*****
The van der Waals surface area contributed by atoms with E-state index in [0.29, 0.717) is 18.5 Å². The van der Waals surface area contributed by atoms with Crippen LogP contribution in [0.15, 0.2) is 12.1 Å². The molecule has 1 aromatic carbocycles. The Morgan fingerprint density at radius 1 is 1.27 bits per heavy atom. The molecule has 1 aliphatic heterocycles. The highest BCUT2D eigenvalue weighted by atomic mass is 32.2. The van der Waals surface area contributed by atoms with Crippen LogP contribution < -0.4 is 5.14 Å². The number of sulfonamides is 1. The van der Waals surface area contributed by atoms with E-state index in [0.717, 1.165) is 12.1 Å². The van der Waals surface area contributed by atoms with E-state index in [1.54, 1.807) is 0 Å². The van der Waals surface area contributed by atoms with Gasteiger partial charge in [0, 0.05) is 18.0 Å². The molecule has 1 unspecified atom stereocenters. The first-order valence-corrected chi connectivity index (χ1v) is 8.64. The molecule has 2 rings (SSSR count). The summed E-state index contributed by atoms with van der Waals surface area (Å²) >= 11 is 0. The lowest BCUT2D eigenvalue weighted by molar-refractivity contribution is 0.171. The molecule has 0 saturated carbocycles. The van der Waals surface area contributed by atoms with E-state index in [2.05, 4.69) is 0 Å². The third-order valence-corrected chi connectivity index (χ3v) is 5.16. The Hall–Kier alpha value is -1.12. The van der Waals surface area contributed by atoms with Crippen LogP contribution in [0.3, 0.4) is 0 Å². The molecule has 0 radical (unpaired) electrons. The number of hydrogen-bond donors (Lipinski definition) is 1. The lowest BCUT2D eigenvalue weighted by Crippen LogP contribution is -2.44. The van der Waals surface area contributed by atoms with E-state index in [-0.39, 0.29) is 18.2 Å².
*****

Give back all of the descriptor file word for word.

The van der Waals surface area contributed by atoms with E-state index in [0.29, 0.717) is 18.5 Å². The van der Waals surface area contributed by atoms with Crippen LogP contribution in [0.15, 0.2) is 12.1 Å². The molecule has 1 aromatic carbocycles. The Morgan fingerprint density at radius 1 is 1.27 bits per heavy atom. The molecule has 1 aliphatic heterocycles. The highest BCUT2D eigenvalue weighted by atomic mass is 32.2. The van der Waals surface area contributed by atoms with Crippen LogP contribution < -0.4 is 5.14 Å². The number of sulfonamides is 1. The van der Waals surface area contributed by atoms with E-state index in [0.717, 1.165) is 12.1 Å². The van der Waals surface area contributed by atoms with E-state index in [1.54, 1.807) is 0 Å². The van der Waals surface area contributed by atoms with Gasteiger partial charge in [0, 0.05) is 18.0 Å². The molecule has 1 unspecified atom stereocenters. The first-order valence-corrected chi connectivity index (χ1v) is 8.64. The molecule has 2 rings (SSSR count). The summed E-state index contributed by atoms with van der Waals surface area (Å²) >= 11 is 0. The lowest BCUT2D eigenvalue weighted by molar-refractivity contribution is 0.171. The molecule has 0 saturated carbocycles. The van der Waals surface area contributed by atoms with E-state index in [2.05, 4.69) is 0 Å². The third-order valence-corrected chi connectivity index (χ3v) is 5.16. The Hall–Kier alpha value is -1.12. The van der Waals surface area contributed by atoms with Crippen LogP contribution in [0.3, 0.4) is 0 Å². The molecule has 0 radical (unpaired) electrons. The number of hydrogen-bond donors (Lipinski definition) is 1. The lowest BCUT2D eigenvalue weighted by Crippen LogP contribution is -2.44. The van der Waals surface area contributed by atoms with E-state index in [-0.39, 0.29) is 18.2 Å².